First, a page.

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Tax law changes may spark review of estate plans

Tax law changes could affect the way that some people in Florida plan for the future. In 2019, the federal exemption for estate and gift taxes has reached $11.4 million per person or $22.8 million for married couples. This means that most people may not be exposed to federal estate taxes although people with substantial wealth may want to put more consideration into the planning processes. After all, these larger exemptions are scheduled to sunset in 2025 unless they are renewed by Congress. This is one reason that estate planning is almost never a final process. People can actively review their wills and other estate documents in order to make sure that they reflect current relationships and life changes as well as different tax regulations.

Checking on a person’s estate plan can be important for people at all levels of wealth. It is easy to leave an old will in place that winds up excluding a newer child or grandchild while leaving a former spouse as a beneficiary. While many people look over their wills and make the changes that come along with significant life events, people may be less likely to review their beneficiary designations.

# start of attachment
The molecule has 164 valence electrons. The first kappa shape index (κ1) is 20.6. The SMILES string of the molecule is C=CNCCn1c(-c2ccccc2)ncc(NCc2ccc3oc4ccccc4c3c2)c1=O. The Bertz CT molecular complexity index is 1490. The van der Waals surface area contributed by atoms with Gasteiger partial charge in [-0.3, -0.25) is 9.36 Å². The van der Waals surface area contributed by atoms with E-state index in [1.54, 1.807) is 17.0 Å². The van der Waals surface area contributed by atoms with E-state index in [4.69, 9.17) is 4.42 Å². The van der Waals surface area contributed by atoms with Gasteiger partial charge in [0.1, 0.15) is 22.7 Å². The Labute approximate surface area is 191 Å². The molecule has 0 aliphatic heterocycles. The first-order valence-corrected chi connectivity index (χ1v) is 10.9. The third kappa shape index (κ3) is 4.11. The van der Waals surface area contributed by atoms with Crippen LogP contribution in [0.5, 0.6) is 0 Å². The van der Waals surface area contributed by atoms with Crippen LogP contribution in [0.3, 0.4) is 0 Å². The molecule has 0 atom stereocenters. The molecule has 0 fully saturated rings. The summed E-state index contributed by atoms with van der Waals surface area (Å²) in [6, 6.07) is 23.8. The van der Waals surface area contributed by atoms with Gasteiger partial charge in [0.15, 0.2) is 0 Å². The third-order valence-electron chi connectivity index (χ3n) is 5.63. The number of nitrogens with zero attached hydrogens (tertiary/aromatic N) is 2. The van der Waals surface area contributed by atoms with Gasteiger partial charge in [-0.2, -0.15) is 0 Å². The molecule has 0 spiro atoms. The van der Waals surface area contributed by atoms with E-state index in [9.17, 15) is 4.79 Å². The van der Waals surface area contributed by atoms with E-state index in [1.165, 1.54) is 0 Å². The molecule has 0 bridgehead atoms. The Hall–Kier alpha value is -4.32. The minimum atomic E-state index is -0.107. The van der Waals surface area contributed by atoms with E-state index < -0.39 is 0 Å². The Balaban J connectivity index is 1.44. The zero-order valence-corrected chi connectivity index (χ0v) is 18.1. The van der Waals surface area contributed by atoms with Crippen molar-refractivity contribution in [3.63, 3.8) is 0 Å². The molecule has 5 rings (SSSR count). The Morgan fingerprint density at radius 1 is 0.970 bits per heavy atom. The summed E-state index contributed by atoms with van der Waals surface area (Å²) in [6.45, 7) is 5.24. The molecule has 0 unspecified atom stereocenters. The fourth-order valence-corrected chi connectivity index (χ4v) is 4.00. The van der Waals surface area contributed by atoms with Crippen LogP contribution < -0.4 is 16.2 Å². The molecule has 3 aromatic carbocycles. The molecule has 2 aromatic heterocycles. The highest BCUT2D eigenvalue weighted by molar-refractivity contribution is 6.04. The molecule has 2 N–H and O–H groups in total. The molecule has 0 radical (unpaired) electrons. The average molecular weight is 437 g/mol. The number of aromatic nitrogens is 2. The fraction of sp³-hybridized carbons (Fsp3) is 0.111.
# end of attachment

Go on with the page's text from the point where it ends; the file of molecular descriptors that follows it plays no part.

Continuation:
Life insurance policies, retirement accounts and many investment accounts pass to the beneficiary named by the account owner outside the probate process, providing easier access to loved ones left behind. The beneficiaries do not change or update when the account holder updates a will. Instead, the account holder should contact each company to make sure that their beneficiary designations reflect their current plans for the estate.

Taxes are one reason to review an estate plan, but they are far from the only reason. An estate planning attorney may provide guidance on current laws and how they may affect wills, trusts or other plans already in place.

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